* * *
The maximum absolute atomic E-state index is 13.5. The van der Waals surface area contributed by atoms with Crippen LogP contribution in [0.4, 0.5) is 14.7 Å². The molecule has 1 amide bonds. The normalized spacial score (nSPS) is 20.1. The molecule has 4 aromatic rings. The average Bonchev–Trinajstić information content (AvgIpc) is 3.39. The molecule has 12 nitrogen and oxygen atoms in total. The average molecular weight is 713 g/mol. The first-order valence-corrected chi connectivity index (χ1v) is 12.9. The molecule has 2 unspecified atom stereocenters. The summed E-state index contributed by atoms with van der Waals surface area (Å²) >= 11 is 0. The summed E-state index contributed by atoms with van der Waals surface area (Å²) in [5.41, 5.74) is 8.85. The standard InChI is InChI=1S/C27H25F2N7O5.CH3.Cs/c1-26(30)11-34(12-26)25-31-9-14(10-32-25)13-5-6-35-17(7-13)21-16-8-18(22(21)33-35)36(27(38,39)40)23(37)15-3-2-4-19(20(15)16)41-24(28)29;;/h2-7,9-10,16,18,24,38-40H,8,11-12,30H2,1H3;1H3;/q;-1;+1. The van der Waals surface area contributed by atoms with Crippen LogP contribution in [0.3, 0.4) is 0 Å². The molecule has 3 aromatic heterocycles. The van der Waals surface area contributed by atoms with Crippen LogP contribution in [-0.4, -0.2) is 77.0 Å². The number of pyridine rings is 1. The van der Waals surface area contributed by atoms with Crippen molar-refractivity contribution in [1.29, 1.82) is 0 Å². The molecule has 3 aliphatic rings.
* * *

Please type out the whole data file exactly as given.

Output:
The maximum absolute atomic E-state index is 13.5. The van der Waals surface area contributed by atoms with Crippen LogP contribution in [0.4, 0.5) is 14.7 Å². The molecule has 1 amide bonds. The normalized spacial score (nSPS) is 20.1. The molecule has 4 aromatic rings. The average Bonchev–Trinajstić information content (AvgIpc) is 3.39. The molecule has 12 nitrogen and oxygen atoms in total. The average molecular weight is 713 g/mol. The first-order valence-corrected chi connectivity index (χ1v) is 12.9. The molecule has 2 unspecified atom stereocenters. The summed E-state index contributed by atoms with van der Waals surface area (Å²) >= 11 is 0. The summed E-state index contributed by atoms with van der Waals surface area (Å²) in [5.41, 5.74) is 8.85. The standard InChI is InChI=1S/C27H25F2N7O5.CH3.Cs/c1-26(30)11-34(12-26)25-31-9-14(10-32-25)13-5-6-35-17(7-13)21-16-8-18(22(21)33-35)36(27(38,39)40)23(37)15-3-2-4-19(20(15)16)41-24(28)29;;/h2-7,9-10,16,18,24,38-40H,8,11-12,30H2,1H3;1H3;/q;-1;+1. The van der Waals surface area contributed by atoms with Crippen LogP contribution in [0.3, 0.4) is 0 Å². The molecule has 3 aromatic heterocycles. The van der Waals surface area contributed by atoms with Crippen LogP contribution in [-0.4, -0.2) is 77.0 Å². The number of pyridine rings is 1. The van der Waals surface area contributed by atoms with Crippen molar-refractivity contribution in [1.29, 1.82) is 0 Å². The molecule has 3 aliphatic rings.